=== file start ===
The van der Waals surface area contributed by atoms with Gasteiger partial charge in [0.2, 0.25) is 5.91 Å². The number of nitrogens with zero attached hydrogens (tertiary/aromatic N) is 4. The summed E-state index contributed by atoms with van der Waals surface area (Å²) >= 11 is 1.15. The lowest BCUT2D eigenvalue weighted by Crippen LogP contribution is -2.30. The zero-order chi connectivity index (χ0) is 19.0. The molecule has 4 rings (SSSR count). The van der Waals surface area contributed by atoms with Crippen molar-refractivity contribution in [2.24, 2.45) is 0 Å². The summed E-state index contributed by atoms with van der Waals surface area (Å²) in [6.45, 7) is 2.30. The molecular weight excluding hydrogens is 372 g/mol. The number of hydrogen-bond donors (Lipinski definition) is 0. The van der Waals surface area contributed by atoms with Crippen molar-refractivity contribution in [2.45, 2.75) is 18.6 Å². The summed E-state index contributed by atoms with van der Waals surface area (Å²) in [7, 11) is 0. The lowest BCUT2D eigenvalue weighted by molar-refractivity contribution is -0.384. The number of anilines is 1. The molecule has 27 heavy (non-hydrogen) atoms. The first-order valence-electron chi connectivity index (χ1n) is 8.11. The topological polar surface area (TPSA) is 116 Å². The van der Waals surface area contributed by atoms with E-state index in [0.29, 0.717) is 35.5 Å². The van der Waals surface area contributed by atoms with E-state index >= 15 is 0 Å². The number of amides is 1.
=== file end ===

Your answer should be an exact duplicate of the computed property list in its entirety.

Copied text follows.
The van der Waals surface area contributed by atoms with Gasteiger partial charge in [0.2, 0.25) is 5.91 Å². The number of nitrogens with zero attached hydrogens (tertiary/aromatic N) is 4. The summed E-state index contributed by atoms with van der Waals surface area (Å²) >= 11 is 1.15. The lowest BCUT2D eigenvalue weighted by Crippen LogP contribution is -2.30. The zero-order chi connectivity index (χ0) is 19.0. The molecule has 4 rings (SSSR count). The van der Waals surface area contributed by atoms with Crippen molar-refractivity contribution in [2.24, 2.45) is 0 Å². The summed E-state index contributed by atoms with van der Waals surface area (Å²) in [6.45, 7) is 2.30. The molecular weight excluding hydrogens is 372 g/mol. The number of hydrogen-bond donors (Lipinski definition) is 0. The van der Waals surface area contributed by atoms with Crippen molar-refractivity contribution in [2.45, 2.75) is 18.6 Å². The summed E-state index contributed by atoms with van der Waals surface area (Å²) in [7, 11) is 0. The lowest BCUT2D eigenvalue weighted by molar-refractivity contribution is -0.384. The number of anilines is 1. The molecule has 27 heavy (non-hydrogen) atoms. The first-order valence-electron chi connectivity index (χ1n) is 8.11. The topological polar surface area (TPSA) is 116 Å². The van der Waals surface area contributed by atoms with E-state index in [0.29, 0.717) is 35.5 Å². The van der Waals surface area contributed by atoms with E-state index >= 15 is 0 Å². The number of amides is 1.